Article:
This unit can be installed on the same dedicated equipment luminaire circuit. That way even if you have to switch off the whole panel to do work, you'll still have light.


  • Keep an area 30" wide, 36" deep, and 6 1/2' high in front of the equipment clear (Working Space).
  • Provide "sufficient area" for entrance to and egress from the equipment (see local building codes to determine "sufficient area").
  • Make sure the area has enough lighting.
  • Rooms are defined by intended use.
  • 1
    So by these definitions, it looks like I'd be fine. One thought was to move the entry door to the storage room in front of the breaker box, then set up heavy duty shelving past the 30" lateral clearance of the breaker box, along the back wall. This would provide the proper working space, sufficient area and ease of entrance/egress. And then put a ceiling light over the box. I suppose I just need to hang a sign on the door that says "no clothing in here!" ;)
    – MarkD
    Mar 12, 2013 at 18:14
  • 1
    @MarkD No sign required, just tell the inspector that you don't "intend" to store clothing in the closet.
    – Tester101
    Mar 12, 2013 at 18:41
  • 1
    Spoke with the inspector, and he agreed with your reply. It will be fine to have the box in the storage room. Thanks!
    – MarkD
    Mar 16, 2013 at 18:46
  • Code dosent specify a lighting level , my state requires 10 foot candles measured at the floor. 30" wide is the minimum space even if your panel is only 14.5" wide if the panel is 32" wide the space would require 32".
    – Ed Beal
    Jan 29, 2018 at 14:19

According to 2005 NEC code 204.24 (note that newer editions may differ, but are probably only more strict in their requirements), it looks like you would not be able to store things like clothes, paper, and other combustibles in that closet, and you probably wouldn't be able to have any shelves in the closet:

240.24 Location in or on Premises
(D) Not in Vicinity of Easily Ignitible Material. Overcurrent devices shall not be located in the vicinity of easily ignitible material, such as in clothes closets.

Examples of locations where combustible materials may be stored are linen closets, paper storage closets, and clothes closets.

Additionally, you must allow 36" clearance in front of the panel for an area 30" wide starting at the panel.

Could you split the storage room space so you have a dedicated room for the panel, with a wall outside of the required clearance, and then have the rest of that area be the storage closet?

  • That is the section of the code I had in mind when posting the question. We have the proper clearances around the panel as I mentioned in my original post, and as I also mentioned in my post, have no intent on storing combustibles anywhere in that room. What I am unsure about is how a typical inspector would interpret the room.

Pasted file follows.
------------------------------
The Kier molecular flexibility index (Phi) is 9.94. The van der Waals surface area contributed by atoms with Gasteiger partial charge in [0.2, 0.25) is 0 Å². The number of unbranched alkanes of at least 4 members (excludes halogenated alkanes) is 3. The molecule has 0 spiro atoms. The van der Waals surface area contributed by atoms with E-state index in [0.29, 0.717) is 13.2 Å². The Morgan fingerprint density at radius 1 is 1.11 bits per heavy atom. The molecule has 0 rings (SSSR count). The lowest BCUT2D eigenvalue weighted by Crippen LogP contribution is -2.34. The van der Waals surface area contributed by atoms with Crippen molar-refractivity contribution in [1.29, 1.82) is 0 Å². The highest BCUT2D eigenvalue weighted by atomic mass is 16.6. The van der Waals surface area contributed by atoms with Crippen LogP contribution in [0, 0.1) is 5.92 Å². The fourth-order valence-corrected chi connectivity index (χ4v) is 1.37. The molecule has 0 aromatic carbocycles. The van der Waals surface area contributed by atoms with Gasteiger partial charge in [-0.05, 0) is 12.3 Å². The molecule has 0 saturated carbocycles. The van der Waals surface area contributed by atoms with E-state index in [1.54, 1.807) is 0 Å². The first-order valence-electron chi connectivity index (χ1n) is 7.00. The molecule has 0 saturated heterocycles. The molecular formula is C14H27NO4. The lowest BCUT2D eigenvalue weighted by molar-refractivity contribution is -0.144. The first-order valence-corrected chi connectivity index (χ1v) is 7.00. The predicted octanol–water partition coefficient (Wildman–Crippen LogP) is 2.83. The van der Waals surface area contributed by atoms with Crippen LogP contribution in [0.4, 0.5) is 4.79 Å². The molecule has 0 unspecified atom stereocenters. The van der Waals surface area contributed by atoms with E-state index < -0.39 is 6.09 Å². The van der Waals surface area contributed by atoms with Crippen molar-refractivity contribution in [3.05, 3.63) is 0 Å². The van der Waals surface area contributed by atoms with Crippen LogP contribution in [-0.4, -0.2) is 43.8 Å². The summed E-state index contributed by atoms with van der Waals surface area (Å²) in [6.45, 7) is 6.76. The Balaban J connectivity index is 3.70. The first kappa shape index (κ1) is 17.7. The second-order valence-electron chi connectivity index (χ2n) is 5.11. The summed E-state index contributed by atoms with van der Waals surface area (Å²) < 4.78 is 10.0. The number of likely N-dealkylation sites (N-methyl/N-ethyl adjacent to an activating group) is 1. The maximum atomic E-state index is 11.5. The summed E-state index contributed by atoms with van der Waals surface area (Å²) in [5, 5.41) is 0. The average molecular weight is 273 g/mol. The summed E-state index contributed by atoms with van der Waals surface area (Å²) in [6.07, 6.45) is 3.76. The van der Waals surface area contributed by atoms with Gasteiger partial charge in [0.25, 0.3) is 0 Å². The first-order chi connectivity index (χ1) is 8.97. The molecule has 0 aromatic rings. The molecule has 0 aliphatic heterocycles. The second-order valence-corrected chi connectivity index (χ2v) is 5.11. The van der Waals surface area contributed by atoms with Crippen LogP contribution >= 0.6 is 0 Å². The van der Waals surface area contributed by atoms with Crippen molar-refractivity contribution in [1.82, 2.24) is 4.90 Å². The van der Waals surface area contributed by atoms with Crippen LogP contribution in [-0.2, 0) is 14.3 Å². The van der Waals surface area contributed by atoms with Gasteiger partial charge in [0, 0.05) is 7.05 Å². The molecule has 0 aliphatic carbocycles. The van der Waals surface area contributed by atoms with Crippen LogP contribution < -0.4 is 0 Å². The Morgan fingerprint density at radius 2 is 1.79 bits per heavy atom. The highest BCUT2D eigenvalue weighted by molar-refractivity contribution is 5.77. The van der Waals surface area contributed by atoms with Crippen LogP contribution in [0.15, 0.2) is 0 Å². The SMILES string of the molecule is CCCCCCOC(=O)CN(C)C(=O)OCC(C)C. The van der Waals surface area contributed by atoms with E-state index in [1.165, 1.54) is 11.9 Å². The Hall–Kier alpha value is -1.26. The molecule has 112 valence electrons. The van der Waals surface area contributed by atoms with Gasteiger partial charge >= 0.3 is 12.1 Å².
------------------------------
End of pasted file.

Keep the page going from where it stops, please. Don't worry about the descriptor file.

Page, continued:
– MarkD
    Mar 11, 2013 at 18:22
  • 1
    I think if you stick shelves in the closet, it would likely be a no-go. What about my suggestion at the end—put a wall up in the closet dividing it between the storage side and the utility side, and then you can do whatever you want in the storage closet? Mar 11, 2013 at 18:24
  • That could work- so another sub-wall and a door on that wall, within the closet. One thought I had was another door from the outside accessing that space, however I need 10' of continuous space along that wall for a 10' white board that is going up. I suppose the other possibility is rotating the storage room to be along the wall on the right side of the drawing, leaving the breaker box completely outside.
    – MarkD
    Mar 11, 2013 at 18:27
  • 10' white board—sounds like a nice writing surface! Rotating the storage room might be the simplest solution. Mar 11, 2013 at 18:28
  • A nice pocket door would preserve your space on either side of the breaker chamber..
    – HerrBag
    Mar 11, 2013 at 18:54

A non-code issue is: Best not to put panels behind locked interior doors.

  • Someone may see an emerging electrical fire, and stop it immediately by shutting off the breaker NOW.

  • People can self-help with routine trips - for instance whoops, the break-room toaster and microwave shouldn't be run together.

  • You don't want to pay an electrician to twiddle thumbs waiting for the keymaster to show up.

  • Unless you have a really good reason for wanting to keep people away from breakers.

  • While a dwelling unit storage closet won't get locked -- this is a good point in any occupancy where the electrical system isn't under central supervision. (I.e. somebody is on premises with keys to the panel 24/7 -- in a large building, it wouldn't be unreasonable for them to have some sort of telemetry regarding circuit status, either) Jun 21, 2016 at 1:33

Your Answer

By clicking “Post Your Answer”, you agree to our terms of service, privacy policy and cookie policy

Not the answer you're looking for? Browse other questions tagged or ask your own question.